About Arcadiy

There's more to me than my Russian background and my eternal love of all things Eurovision.

Available for hire

Hey, might as well lead with what's important. Starting November 2017, I'm looking for my next long-term relationship (with a company). If you're in the market for a technical product manager who likes working on the non-glamorous bits of software, or just want to chat, take a look at my LinkedIn and reach out. I'd love to have a cup of tea with you.

Product manager

I joined Microsoft right out of college and found myself on a team of less than 50 engineers working on a new, up-and-coming product called OneDrive1. Over the next seven and a half years, I worked on some of the hairiest parts of the service while watching it grow and merge with other parts of the company. OneDrive is now one of the largest cloud storage services in the world.

I spent my last year and a half at Microsoft on the SharePoint side of the combined OneDrive/SharePoint team. In my time as a program manager2 on both of these teams, I was involved in all the aspects of running successful and rapidly growing online services:

  • Building new features to help users get things done, and iterating on those features
  • Scaling out a rapidly-expanding service and building automated systems to manage servers and deployments
  • Dealing with the challenges of a large-scale consumer service, including building partnerships with other teams (and APIs to implement those partnerships), handling abuse and addressing cost considerations
  • Working directly with enterprise IT groups to deeply understand their expectations and scenarios, as well as to support their rollouts of our services to their internal customers
  • Understanding engineers and helping build the infrastructure to make their lives easier and more productive

While I worked on many important things over the years, I'm proudest of two projects I was involved in during my time at Microsoft:

The things I love working on aren't glamorous. They're not the sexy new pixel-perfect redesign of a dialog box that gets screenshots in all the blog posts. Instead, they're about taking a complex system, understanding it deeply, and making substantive improvements that have a real impact on users' quality of life. There aren't many product managers who enjoy working on plumbing; I'm one of them.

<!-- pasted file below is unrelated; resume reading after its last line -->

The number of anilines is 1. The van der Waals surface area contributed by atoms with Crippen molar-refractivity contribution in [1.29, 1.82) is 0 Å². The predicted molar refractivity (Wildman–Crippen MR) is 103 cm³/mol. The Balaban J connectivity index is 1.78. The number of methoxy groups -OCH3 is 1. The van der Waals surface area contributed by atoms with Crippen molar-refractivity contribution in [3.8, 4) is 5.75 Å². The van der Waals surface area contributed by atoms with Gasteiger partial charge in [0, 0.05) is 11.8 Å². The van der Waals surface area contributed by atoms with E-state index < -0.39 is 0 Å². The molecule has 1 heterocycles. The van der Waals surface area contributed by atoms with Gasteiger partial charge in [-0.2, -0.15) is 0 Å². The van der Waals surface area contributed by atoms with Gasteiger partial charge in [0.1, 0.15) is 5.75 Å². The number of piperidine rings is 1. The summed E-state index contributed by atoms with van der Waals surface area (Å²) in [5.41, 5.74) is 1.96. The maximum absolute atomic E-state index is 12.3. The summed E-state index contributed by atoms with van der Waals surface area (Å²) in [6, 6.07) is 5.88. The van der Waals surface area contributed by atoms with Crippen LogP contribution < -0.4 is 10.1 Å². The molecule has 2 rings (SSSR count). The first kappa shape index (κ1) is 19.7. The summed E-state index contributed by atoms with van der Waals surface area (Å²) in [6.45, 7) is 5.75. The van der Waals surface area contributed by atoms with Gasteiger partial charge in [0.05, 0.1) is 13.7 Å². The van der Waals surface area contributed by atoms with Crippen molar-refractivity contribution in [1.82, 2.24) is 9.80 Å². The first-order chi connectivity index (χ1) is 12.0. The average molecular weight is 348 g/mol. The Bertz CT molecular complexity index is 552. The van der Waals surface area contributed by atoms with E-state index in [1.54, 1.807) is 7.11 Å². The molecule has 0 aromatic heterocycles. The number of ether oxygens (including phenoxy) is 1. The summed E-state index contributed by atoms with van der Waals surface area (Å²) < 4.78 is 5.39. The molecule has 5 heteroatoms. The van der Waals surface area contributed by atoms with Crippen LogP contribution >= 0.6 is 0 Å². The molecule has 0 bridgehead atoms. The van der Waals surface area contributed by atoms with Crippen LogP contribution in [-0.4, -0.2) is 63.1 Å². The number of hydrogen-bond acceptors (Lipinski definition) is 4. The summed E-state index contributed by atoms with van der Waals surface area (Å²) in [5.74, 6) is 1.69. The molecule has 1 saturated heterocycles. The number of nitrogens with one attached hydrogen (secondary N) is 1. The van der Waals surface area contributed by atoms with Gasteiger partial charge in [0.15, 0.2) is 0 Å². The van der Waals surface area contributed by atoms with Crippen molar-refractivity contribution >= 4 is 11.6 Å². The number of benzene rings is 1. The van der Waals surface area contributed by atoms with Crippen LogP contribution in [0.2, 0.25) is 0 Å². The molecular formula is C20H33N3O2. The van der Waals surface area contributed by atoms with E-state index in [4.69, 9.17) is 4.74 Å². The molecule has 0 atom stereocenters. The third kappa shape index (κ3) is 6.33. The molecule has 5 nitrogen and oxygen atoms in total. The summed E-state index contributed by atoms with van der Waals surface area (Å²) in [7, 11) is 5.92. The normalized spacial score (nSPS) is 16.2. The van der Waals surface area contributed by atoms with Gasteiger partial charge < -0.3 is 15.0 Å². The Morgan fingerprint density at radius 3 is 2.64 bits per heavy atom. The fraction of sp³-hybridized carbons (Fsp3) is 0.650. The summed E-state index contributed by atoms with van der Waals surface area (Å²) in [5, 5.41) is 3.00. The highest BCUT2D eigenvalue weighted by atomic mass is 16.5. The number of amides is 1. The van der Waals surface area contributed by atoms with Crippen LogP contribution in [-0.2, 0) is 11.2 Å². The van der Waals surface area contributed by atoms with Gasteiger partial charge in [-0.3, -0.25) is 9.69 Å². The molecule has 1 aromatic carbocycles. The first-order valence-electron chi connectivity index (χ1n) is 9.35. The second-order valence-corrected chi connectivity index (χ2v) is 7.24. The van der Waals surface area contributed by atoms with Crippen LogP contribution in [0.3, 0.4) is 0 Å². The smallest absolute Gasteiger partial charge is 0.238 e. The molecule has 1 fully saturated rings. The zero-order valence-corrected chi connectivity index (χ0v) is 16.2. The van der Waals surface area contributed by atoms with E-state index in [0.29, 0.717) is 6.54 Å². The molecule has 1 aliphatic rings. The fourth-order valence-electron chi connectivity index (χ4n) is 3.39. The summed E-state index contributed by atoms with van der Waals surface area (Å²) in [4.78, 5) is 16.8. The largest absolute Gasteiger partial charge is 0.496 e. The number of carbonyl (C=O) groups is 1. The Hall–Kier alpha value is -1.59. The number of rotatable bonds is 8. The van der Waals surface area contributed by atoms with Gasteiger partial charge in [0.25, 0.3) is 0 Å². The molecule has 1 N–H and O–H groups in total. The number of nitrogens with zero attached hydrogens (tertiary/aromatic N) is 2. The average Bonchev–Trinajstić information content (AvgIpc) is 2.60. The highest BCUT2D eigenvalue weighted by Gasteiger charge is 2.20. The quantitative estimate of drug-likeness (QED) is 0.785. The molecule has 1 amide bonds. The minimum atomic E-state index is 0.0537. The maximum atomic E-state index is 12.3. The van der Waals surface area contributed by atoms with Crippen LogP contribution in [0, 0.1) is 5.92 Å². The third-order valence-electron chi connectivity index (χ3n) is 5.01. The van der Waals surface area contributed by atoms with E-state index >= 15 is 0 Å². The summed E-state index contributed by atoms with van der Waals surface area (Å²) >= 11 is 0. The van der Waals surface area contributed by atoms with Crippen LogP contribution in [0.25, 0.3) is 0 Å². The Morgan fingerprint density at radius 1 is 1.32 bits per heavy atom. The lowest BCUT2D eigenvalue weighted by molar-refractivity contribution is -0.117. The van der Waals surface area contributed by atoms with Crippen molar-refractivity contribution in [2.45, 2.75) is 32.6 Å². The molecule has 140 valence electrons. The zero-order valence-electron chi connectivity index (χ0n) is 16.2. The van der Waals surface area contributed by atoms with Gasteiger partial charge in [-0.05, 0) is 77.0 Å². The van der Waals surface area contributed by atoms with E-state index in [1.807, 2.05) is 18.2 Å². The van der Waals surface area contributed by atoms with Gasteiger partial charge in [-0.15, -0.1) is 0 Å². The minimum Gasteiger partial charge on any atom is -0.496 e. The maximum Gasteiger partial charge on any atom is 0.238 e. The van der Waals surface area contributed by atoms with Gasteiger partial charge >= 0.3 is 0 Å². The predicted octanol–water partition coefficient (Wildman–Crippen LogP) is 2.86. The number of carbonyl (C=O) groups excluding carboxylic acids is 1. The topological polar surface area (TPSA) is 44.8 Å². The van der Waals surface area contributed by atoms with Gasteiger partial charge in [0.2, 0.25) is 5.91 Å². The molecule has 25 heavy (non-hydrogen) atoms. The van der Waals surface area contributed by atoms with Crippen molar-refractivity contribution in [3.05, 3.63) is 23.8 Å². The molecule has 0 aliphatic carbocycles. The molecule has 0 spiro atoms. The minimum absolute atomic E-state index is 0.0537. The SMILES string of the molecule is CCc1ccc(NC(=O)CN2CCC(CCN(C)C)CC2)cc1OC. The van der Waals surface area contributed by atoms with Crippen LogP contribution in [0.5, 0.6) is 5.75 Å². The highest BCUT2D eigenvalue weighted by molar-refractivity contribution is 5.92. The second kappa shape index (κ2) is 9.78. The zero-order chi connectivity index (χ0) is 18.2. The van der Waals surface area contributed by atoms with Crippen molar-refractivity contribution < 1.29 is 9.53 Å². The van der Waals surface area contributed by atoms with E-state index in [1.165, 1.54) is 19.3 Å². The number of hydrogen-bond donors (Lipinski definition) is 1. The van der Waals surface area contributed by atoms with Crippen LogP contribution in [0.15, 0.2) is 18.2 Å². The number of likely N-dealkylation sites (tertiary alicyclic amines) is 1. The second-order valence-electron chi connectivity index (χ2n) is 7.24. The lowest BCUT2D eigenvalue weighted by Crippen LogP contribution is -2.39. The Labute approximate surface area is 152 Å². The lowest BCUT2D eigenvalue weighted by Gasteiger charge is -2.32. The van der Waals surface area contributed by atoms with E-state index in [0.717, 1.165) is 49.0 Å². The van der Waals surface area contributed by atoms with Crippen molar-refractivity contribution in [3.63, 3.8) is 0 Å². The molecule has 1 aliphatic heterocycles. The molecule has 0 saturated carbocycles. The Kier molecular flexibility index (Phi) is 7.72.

World traveler

My wife and I spent August 2016-October 2017 traveling the world full-time, circumnavigating the planet and checking most European and Asian countries off our bucket list.

I've written about my learnings at length here, but we also published a newsletter every few weeks throughout our trip. The archives, full of our country-by-country reactions, are publicly available.

AIESECer and Georgia Tech Yellow Jacket

AIESEC is a global student-run organization, active in over 120 countries worldwide, that runs an exchange program through which students help other students have meaningful cultural experiences abroad by working at foreign companies, start-ups and non-profits.

As a leader in AIESEC United States, I helped recruit and mentor new members, implement sensible nationwide processes and IT systems, and both send students abroad and welcome foreign students in Atlanta, and as an AIESEC program participant I spent eight months working at a small advertising agency in Almaty, Kazakhstan.

I organized student conferences and ran training sessions on everything from time management to IT systems for hundreds of students throughout the U.S. and worldwide, including the Baltic countries (Estonia, Latvia, Lithuania), Kazakhstan, Moldova and Ukraine.

I did all of this as a student at the Georgia Institute of Technology, from which I graduated with a BS in Computer Science in December 2008.

Now, I give back to this life-changing organization as a member of the AIESEC Seattle Board of Advisors (2014-2016) and frequent guest speaker at University of Washington AIESEC events.

Internet celebrity

Okay, maybe not so much. But hey, if you want to track me down elsewhere on the interwebs:

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  1. At the time, of course, the service was still called SkyDrive, but Microsoft can't have nice brand names because it gets sued. 

  2. Microsoft, being a special snowflake, uses the term program manager to refer to the job that's known as product management at most other companies. Confusingly, a product manager at Microsoft has more to do with sales and marketing than engineering.